Similarly, there are some niggles mechanically and visually, in that it the controls are precise enough that my run most commonly runs into two problems: Whipping because I hadn’t precisely landed on the floor, and thus faceplanting into whatever the pit of death is for the stage, landing on a crate and not being able to jump because I landed wrong… Cue faceplant, and, most heartbreaking of all, whipping as I try to leap off a crate, still successfully leaping, but knowing that I have to work harder to get that higher score. Again, not a dealbreaker, but it does happen, and it is annoying.

WHAT A HORRIBLE NIGHT TO EMULATE THE WONDERSWAN…

Finally, there’s the part I would just like to be a different colour scheme. You see, every now and again, IT IS A HORRIBLE NIGHT TO HAVE A CURSE (Remember that old chestnut?) and the colour scheme is replaced by… Crimson and Black. Aka the colour of the Wonderswan, aka “The Curse of Colourblind Unfriendliness From Satan’s Unwashed Posterior.” I don’t mind curses, but colourblind unfriendliness is, as longtime readers may know, a thing I bang on about.

Otherwise, though, Jack B. Nimble is a lighthearted, pretty accessible game that wears its retro sensibilities on its sleeve, without that retro bullshittery, and with an interesting addition to the otherwise basic formula of the Endless Runner. Which is nice, I like to see more of that!

Jack be nimble, Jack be quick, or Jack will never beat his personal best and unlock new colours for his universe. WHIP AND JUMP, PEON, WHIP AND JUMP.

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The Miskatonic (Review)

Source: Supporter Gift
Price: £4.79
Where To Get It: Steam

The Miskatonic, to get the things that turn some folks off right now, is a no-choice visual novel (click the right things to proceed, click everything else for more world/dialogue) with some body horror NSFW, and a lewd adjacent tone for most of its Post-Lovecraftian shenanigans (That’s a nice term, thanks RPS.) It takes about 2 hours to play through.

I don’t know *where* I got the idea it might be lewd-adjacent for a lot of it. Not. A. Clue.

Okay, has everyone who’s turned off by that gone?

Good.

The Miskatonic is an interesting visual novel, built in TyranoBuilder, because of all the subtle messaging we’ve got going on here. “Oh hey, wouldn’t it be nice if everyone was nice, let’s be nice and try to make the world nicer.” is the core philosophy of the main character. People who have been mutated in this strange, Miskatonic world aren’t irreperably disabled by it, but are folks who… Well, just get on with their lives, and are still people. There’s even some not-very subtle lewd adjacency and QUILTBAG+ imagery. And, at a certain point, it points out that when people reach extremes of an ideology, they become gatekeepy assholes. It tries to create a world, in the relatively short time available to it, that has not only met the Great Old Ones, but just… Dealt with it, and moved on.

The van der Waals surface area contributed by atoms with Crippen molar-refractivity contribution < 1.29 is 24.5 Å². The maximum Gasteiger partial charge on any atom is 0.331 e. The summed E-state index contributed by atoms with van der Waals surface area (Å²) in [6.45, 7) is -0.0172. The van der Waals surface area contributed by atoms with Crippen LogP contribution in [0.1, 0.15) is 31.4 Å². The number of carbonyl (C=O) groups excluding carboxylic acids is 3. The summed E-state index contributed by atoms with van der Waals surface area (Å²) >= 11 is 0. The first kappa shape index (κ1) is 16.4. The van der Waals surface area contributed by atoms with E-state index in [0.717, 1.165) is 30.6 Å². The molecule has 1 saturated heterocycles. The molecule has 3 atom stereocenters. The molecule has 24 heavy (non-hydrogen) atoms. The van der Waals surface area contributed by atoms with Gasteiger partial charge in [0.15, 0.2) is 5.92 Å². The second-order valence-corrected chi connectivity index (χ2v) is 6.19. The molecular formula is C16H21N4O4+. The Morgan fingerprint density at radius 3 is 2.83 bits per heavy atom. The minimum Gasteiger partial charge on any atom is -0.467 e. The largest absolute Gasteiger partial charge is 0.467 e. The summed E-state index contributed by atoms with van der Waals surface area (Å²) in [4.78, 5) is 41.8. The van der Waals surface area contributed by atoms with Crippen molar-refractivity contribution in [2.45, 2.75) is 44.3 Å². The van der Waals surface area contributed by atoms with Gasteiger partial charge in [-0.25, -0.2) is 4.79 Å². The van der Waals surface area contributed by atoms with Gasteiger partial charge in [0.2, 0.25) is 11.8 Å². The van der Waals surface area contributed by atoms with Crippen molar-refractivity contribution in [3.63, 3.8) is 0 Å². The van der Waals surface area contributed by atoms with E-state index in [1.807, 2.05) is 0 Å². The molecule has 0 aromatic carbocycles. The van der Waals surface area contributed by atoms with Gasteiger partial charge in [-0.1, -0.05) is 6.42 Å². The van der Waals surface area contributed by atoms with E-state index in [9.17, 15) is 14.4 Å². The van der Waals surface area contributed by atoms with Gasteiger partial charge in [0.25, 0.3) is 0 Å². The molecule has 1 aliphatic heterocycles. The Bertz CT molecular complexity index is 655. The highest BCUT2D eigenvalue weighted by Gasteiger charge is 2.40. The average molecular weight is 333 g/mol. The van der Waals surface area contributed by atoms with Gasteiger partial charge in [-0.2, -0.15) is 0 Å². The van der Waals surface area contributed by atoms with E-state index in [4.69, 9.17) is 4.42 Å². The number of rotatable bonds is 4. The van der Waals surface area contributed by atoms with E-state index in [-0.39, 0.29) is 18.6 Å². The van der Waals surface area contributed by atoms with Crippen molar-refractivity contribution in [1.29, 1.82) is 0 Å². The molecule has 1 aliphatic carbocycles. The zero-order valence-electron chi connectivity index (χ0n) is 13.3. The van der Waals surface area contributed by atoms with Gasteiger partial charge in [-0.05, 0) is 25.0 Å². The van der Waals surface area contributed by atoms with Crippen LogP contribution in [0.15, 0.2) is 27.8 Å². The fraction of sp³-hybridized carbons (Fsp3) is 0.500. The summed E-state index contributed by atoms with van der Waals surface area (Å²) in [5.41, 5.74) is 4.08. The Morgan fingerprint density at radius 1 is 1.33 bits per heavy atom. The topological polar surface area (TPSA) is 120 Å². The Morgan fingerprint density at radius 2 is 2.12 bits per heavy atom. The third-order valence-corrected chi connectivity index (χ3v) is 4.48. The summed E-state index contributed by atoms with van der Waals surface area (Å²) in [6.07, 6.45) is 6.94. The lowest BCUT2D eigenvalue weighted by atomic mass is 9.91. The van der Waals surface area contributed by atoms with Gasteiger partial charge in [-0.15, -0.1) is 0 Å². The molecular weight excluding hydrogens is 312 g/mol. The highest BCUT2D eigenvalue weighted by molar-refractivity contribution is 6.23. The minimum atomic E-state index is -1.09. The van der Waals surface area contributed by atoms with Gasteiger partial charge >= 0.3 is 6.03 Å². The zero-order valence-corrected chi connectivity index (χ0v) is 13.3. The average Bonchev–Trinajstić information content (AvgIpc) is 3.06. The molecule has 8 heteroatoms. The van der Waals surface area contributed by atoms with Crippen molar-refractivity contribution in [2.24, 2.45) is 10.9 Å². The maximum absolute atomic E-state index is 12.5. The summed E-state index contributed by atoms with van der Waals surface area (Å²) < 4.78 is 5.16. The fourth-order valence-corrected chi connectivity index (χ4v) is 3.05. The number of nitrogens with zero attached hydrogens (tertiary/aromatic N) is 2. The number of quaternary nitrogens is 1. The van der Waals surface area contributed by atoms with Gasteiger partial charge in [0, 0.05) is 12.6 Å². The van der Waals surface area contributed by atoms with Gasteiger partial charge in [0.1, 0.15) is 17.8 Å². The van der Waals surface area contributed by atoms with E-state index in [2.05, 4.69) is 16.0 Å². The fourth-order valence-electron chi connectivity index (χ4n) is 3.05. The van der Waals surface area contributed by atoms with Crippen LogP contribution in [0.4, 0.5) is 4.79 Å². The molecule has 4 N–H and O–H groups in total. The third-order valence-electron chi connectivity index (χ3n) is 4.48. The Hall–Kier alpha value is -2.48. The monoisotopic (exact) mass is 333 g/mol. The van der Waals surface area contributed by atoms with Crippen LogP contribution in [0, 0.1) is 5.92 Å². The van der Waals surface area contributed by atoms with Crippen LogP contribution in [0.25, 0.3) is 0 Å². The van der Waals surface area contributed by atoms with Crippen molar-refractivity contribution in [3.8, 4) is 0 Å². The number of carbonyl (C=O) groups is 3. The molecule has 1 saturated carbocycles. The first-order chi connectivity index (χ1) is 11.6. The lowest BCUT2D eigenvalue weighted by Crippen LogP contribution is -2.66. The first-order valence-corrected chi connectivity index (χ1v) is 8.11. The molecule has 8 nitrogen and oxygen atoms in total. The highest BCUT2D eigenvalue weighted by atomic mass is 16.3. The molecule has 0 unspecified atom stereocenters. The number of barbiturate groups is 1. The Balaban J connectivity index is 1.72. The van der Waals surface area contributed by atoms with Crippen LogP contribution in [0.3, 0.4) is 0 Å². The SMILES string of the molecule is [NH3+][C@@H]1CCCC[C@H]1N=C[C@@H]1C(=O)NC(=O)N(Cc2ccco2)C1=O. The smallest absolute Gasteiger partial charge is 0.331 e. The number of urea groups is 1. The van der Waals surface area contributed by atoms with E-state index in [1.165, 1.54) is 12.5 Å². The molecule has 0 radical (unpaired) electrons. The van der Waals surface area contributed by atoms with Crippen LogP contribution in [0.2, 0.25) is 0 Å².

And then it makes a lot of the characters I previously empathised with douchebags, who had been working with the folks I already thought were douchebags, or just plain creepy. I could probably, given a while, a decent headspace, and a 2000+ wordcount, write quite a bit about… A 2 hour visual novel.

To have an eldritch horror have to tell you this is probably a galling experience, I would imagine.

But, in a way, this is precisely the problem I face with The Miskatonic. It packs a lot into a little, and it leaves the critical brain a little frazzled, because not everything works together (Although enough does that it makes for an interesting narrative.) It’s flirty until it takes a left turn into horrortown. It’s pretty inclusive in messaging, but the majority of the characters are caucasian (When they’re not a plant-being, or a tiny adorable avatar of Yog Sothoth, or a person whose head entirely consists of craters), and wheee that’s a lot of breastage implied there!

What I guess I’m trying to say here is that it works… Overall… But definitely isn’t perfect, and the tonal whiplash doesn’t so much shock, as feel… A little off. Text could use the accessibility option of being larger (Although, not having TyranoBuilder, I’m uncertain how that would be applied.), musically and visually it fits together with its themes and mood, and as such, while I would overall recommend it as an interesting piece of writing (and a good example of relatively well proportioned, thirsty artwork that also manages to, with one exception that’s jarringly deliberate, normalise the body horror elements), I would maybe suggest to the developers they look to add a few accessibility options if that’s at all possible.

The supersonic squeal at the cuteness (and probably Welshness) of this Avatar of Yog-Sothoth broke seventeen windows. Kindly support TMW to pay the bill for that, it wasn’t my fault!

The Mad Welshman sounds confused today because his brain got hit by Shoggoth matter. Moreso than the baseline amount, anyway.